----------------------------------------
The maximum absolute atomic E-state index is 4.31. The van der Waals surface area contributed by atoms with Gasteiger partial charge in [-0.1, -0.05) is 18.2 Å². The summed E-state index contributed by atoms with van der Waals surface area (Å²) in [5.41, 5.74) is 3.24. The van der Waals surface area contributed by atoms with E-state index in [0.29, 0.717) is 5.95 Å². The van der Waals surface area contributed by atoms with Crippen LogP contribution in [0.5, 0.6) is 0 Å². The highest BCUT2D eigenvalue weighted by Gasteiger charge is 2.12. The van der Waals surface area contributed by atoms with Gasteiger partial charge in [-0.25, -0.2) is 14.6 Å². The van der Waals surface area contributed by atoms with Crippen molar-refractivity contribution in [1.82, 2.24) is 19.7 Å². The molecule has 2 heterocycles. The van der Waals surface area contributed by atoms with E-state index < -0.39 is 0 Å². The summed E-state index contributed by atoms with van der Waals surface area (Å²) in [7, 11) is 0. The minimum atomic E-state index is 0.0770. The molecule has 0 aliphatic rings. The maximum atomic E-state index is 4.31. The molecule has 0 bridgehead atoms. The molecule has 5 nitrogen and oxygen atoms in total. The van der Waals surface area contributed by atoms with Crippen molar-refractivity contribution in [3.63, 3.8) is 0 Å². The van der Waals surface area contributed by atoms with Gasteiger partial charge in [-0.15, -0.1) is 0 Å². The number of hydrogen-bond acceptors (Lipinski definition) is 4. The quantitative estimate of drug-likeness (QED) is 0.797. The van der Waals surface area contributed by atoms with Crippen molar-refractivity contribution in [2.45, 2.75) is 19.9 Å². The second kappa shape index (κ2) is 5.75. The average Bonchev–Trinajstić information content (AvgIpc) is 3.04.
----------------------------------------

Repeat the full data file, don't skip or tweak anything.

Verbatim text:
The maximum absolute atomic E-state index is 4.31. The van der Waals surface area contributed by atoms with Gasteiger partial charge in [-0.1, -0.05) is 18.2 Å². The summed E-state index contributed by atoms with van der Waals surface area (Å²) in [5.41, 5.74) is 3.24. The van der Waals surface area contributed by atoms with E-state index in [0.29, 0.717) is 5.95 Å². The van der Waals surface area contributed by atoms with Crippen LogP contribution in [0.5, 0.6) is 0 Å². The highest BCUT2D eigenvalue weighted by Gasteiger charge is 2.12. The van der Waals surface area contributed by atoms with Gasteiger partial charge in [-0.25, -0.2) is 14.6 Å². The van der Waals surface area contributed by atoms with Crippen molar-refractivity contribution in [1.82, 2.24) is 19.7 Å². The molecule has 2 heterocycles. The van der Waals surface area contributed by atoms with E-state index < -0.39 is 0 Å². The summed E-state index contributed by atoms with van der Waals surface area (Å²) in [7, 11) is 0. The minimum atomic E-state index is 0.0770. The molecule has 0 aliphatic rings. The maximum atomic E-state index is 4.31. The molecule has 0 bridgehead atoms. The molecule has 5 nitrogen and oxygen atoms in total. The van der Waals surface area contributed by atoms with Crippen molar-refractivity contribution in [3.63, 3.8) is 0 Å². The van der Waals surface area contributed by atoms with Gasteiger partial charge in [-0.15, -0.1) is 0 Å². The number of hydrogen-bond acceptors (Lipinski definition) is 4. The quantitative estimate of drug-likeness (QED) is 0.797. The van der Waals surface area contributed by atoms with Crippen molar-refractivity contribution in [2.45, 2.75) is 19.9 Å². The second kappa shape index (κ2) is 5.75. The average Bonchev–Trinajstić information content (AvgIpc) is 3.04.